Borrowing costs

Australian households well positioned to absorb rising borrowing costs-RBA

FILE PHOTO: Pedestrians walk past the main entrance to the Reserve Bank of Australia building in central Sydney, Australia October 3, 2016. REUTERS/David Gray

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SYDNEY, July 19 (Reuters) – Australian households are generally well placed to absorb rising borrowing costs, although newer home buyers could be vulnerable with interest rates set to rise further in the coming months. come, a senior central banker said on Tuesday.

Reserve Bank of Australia (RBA) Deputy Governor Michele Bullock said households had accumulated around 260 billion Australian dollars ($177.4 billion) in excess savings during the pandemic and most were well ahead of their mortgage payments.

Most also had substantial equity in homes after the sharp rise in prices in recent years, although values ​​in Sydney and Melbourne have started to fall in recent months.

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“I would conclude that overall households are in a pretty good position,” to weather higher rates, Bullock said in a speech in Brisbane, while signaling more increases to come.

The central bank raised rates by 50 basis points to 1.35% in early July, the third hike in as many months, and markets are betting rates could top 3% by the end of the year.

Minutes of the RBA’s policy meeting in July showed the Board discussed the neutral rate – a rate that is neither expansionary nor restrictive – and decided that the current rate of 1.35% was “good lower” than that.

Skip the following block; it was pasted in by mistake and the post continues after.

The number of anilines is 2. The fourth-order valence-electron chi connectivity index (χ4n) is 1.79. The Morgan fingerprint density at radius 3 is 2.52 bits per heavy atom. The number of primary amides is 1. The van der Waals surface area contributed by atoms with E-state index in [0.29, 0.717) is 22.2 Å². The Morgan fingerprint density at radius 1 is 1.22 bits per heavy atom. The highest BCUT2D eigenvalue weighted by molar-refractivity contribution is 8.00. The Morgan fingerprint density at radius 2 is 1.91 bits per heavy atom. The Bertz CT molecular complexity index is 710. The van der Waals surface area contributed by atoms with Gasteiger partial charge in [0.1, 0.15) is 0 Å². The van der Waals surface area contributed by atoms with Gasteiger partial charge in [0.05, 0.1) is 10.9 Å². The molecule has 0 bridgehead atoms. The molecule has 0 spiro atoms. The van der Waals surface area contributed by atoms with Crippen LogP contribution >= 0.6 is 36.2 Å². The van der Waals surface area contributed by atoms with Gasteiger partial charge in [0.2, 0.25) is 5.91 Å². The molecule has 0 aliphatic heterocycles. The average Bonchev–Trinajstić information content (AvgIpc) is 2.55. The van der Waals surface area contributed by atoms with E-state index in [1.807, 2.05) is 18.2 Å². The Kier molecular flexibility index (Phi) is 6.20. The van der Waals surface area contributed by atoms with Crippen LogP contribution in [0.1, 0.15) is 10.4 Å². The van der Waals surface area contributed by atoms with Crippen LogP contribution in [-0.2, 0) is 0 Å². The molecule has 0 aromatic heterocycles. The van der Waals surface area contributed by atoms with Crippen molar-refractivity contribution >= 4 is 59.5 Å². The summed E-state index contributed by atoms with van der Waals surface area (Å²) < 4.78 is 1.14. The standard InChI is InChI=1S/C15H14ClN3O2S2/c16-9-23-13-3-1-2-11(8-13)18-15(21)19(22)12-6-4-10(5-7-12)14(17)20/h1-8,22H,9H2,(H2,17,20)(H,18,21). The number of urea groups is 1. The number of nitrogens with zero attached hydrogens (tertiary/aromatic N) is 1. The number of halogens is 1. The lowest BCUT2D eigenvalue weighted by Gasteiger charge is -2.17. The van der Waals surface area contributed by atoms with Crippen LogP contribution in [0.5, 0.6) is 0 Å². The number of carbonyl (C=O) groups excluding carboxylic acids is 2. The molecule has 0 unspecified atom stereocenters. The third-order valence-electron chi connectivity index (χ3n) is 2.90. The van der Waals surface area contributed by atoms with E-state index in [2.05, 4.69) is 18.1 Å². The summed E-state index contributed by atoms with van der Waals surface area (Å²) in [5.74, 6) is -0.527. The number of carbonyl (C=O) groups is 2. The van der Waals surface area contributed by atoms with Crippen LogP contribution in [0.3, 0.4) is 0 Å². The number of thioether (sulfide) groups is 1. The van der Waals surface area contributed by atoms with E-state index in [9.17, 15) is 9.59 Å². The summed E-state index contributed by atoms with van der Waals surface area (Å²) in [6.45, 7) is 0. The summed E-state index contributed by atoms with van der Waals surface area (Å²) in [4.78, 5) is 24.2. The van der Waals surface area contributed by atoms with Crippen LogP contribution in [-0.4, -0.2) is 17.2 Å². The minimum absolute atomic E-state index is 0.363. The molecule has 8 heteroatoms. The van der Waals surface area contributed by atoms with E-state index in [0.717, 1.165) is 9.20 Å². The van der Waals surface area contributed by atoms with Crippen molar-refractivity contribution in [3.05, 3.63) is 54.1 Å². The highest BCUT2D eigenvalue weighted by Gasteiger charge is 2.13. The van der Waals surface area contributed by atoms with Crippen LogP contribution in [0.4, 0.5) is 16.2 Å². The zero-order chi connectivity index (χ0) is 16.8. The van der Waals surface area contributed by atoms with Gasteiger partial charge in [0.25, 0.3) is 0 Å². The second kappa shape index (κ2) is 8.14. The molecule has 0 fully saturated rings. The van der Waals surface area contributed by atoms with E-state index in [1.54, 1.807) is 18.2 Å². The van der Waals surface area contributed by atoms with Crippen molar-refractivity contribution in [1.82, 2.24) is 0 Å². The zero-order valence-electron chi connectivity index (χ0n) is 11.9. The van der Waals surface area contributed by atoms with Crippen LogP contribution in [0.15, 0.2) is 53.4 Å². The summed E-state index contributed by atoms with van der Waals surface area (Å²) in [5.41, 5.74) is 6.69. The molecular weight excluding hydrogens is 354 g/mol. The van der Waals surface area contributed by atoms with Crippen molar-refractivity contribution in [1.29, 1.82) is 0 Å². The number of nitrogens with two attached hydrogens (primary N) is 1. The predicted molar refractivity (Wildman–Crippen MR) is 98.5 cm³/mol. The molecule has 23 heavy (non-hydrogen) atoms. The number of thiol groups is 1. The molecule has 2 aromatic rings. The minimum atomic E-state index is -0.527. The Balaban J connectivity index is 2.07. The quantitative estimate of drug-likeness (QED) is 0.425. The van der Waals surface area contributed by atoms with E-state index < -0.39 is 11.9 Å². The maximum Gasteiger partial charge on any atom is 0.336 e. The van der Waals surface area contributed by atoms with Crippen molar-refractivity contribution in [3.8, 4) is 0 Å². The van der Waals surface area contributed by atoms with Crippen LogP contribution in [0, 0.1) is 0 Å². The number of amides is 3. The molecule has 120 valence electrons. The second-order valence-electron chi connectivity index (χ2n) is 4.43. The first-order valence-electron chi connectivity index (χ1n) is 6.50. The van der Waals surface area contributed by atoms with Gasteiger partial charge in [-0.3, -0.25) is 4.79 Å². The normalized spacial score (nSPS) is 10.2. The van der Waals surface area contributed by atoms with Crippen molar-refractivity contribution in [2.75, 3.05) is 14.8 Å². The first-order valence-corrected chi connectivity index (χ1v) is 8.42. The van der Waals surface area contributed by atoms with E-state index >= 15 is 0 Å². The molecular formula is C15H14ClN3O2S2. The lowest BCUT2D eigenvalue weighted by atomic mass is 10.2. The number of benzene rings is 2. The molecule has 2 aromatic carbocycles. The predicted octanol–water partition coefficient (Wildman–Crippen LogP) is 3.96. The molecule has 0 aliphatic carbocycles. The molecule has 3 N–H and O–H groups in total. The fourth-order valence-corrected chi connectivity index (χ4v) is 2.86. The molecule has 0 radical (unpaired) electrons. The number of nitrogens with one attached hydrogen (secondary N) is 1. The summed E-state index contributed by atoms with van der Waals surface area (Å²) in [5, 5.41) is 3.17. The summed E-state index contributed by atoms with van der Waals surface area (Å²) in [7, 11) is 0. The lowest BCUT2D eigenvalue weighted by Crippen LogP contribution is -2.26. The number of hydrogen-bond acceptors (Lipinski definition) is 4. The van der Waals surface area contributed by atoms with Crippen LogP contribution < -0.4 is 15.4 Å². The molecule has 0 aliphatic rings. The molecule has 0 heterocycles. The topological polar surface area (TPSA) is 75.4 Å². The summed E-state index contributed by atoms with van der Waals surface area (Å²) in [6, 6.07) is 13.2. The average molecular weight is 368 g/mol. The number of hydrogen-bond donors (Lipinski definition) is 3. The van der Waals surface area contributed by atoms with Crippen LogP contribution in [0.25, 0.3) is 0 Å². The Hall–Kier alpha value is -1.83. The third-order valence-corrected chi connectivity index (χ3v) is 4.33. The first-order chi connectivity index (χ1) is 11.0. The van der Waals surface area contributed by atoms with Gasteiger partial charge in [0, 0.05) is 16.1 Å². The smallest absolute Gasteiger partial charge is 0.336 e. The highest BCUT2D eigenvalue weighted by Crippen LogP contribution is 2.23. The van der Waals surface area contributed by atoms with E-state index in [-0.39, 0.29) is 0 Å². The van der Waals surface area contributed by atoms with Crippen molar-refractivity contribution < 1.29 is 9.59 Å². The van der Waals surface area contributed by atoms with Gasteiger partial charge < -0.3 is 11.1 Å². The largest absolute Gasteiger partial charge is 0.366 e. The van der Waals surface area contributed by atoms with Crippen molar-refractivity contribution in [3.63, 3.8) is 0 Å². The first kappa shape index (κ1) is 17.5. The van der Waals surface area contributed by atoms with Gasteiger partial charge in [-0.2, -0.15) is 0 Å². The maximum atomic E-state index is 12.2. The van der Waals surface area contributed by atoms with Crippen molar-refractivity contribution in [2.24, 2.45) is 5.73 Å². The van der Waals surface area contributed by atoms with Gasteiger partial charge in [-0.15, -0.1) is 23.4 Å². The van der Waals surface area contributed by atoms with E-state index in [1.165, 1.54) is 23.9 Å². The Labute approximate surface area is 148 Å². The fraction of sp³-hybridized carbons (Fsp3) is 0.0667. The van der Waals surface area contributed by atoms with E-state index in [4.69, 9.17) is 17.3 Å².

The neutral rate is imprecise but has been estimated in the range of 2% to 3%, with RBA Governor Philip Lowe often naming 2.5% as neutral.

Consumer price figures due next week are expected to show annual inflation accelerating beyond 6% in the June quarter, and the RBA itself expects it to reach at least 7% by Christmas.

Recent data showed unemployment fell sharply in June to a 48-year low of 3.5% as hiring beat all expectations, fueling pressure for bigger rate increases.

Bullock warned that some households would be pressured by higher borrowing costs, including those who had taken out fixed loans in the past two years.

She estimated that half of the fixed-rate loans would face a repayment increase of at least 40% when they expire, resulting in a median increase of around A$650 in monthly repayments.

“While overall it seems unlikely that there will be substantial risks to financial stability stemming from the household sector, the risks are a bit high,” Bullock warned.

How these risks materialize would affect the pace and scope of a further rate hike, she added.

($1 = 1.4654 Australian dollars)

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Reporting by Wayne Cole; Editing by Stephen Coates

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